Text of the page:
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Ecotourism against environmental degradation and poverty

STAR – Innovative strategies for environmental protection and social inclusion through the development of a responsible eco‐tourism model

Nature and cultures: the richness of Tanintharyi as a sustainable development opportunity

Myanmar, a country rich in natural and cultural resources, is experiencing a fast economic development. Tourism is a potential key sector for economic growth and job creation. However, an inadequate management of the territory, the absence of infrastructures and the uncontrolled exploitation of natural resources threaten the most delicate areas from a natural and cultural point of view, as in the Tanintharyi Region. This area preserves delicate connected ecosystems that include the Lampi Marine National Park, the only marine park in Myanmar and a key area for biodiversity. We work alongside local subjects to promote a sustainable tourism model that enhances local skills and heritage.

Tanintharyi Region, an area with a 900 km-long coast, pristine beaches, huge mangrove forests and coral reefs, has a recognized global value for its biodiversity. Deforestation, uncontrolled fishing and land grabbing because of touristic resorts construction cause serious damage to natural resources on which not only local subsistence economy, but also tourism potential, resilience capabilities to cope with climate change and the maintenance of essential ecosystem services such as water availability depend.
Fostering sustainable tourism opportunities is crucial to reduce the negative impacts of touristic development and enhance the heritage of Tanintharyi Region. In order to safeguard the resources of one territory it is necessary to acknowledge its richness: we work therefore to increase institutions and communities knowledge about environmental and cultural resources of their region. We also work to improve the management and regulation of touristic activities, especially in the Lampi Marine National Park. Starting from the revision of the Park Management Plan, working on the first version realised in 2014 in collaboration with the local community within the COAST project. A management committee established on purpose will be involved in the planning and management of tourists and in their impact monitoring.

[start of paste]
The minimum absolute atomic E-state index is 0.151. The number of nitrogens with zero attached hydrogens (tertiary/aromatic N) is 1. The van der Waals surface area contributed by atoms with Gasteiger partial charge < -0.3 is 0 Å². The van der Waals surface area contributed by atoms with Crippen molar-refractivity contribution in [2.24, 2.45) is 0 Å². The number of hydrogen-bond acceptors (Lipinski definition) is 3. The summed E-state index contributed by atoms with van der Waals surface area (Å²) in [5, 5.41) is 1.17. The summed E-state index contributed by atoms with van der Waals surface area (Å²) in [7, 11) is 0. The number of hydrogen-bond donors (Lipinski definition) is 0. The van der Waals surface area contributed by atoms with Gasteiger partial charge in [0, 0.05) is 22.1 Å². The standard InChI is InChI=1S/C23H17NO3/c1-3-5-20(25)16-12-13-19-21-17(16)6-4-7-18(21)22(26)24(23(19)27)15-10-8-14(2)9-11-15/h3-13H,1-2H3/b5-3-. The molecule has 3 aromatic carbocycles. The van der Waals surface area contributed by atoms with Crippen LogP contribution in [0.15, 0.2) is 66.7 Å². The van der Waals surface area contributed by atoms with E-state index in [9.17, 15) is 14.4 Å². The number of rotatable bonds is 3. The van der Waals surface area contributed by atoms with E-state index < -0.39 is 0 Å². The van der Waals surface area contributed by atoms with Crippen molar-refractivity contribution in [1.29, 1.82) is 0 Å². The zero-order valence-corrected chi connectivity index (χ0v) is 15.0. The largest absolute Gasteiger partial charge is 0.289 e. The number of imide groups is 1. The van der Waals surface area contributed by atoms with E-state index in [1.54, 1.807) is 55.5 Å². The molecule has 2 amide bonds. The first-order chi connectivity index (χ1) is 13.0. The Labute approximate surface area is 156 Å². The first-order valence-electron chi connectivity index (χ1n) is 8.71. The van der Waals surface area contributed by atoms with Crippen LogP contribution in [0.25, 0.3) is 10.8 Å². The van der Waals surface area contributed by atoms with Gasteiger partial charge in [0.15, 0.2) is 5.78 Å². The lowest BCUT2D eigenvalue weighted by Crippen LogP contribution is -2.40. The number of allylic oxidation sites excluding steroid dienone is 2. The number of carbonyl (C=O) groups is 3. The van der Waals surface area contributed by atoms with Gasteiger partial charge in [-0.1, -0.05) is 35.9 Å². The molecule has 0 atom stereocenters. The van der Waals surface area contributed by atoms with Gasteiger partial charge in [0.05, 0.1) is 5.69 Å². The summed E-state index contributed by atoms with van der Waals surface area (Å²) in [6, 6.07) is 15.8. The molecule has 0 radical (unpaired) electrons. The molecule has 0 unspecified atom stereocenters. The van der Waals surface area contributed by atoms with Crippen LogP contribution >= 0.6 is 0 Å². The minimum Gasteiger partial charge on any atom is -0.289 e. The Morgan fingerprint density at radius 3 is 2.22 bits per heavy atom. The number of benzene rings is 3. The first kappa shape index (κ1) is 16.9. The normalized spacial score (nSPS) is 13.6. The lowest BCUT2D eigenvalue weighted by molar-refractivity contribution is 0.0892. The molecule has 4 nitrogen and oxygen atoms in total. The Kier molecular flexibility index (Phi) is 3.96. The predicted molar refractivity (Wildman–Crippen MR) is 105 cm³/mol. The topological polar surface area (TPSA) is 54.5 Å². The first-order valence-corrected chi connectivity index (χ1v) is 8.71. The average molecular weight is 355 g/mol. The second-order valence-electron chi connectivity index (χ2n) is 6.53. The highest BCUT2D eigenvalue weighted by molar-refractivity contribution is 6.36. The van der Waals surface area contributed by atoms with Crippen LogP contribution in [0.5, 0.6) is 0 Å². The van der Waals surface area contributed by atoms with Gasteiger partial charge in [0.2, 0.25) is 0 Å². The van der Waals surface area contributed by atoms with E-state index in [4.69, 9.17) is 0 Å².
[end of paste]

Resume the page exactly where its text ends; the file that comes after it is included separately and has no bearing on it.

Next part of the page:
In order to increase local communities advantages and the quality of products and services provided to tourists we encourage the establishment of 5 waste community management committees and the reinforcement of local micro-businesses in handicraft and tourism sectors, involving 450 women and youngsters from vulnerable ethnic groups, such as Moken, Bantu, Karen: in this way community tourism becomes an opportunity for social inclusion as well.
Lampi is considered “Mother island” of the Moken, a local seminomadic population whose survival is seriously threatened by the deterioration of marine resources. It is a priority for us to encourage the knowing of the places and the history of this ethnic minority: the Park Visitor Centre, that we realised thanks to our project COAST, will host an exposition dedicated to Moken traditions and, in collaboration with anthropologists from the Centre National de la Recherche Scientifique (CNRS) in Paris, we will create a web-doc with valuable information on the last sea gypsies’ traditions.


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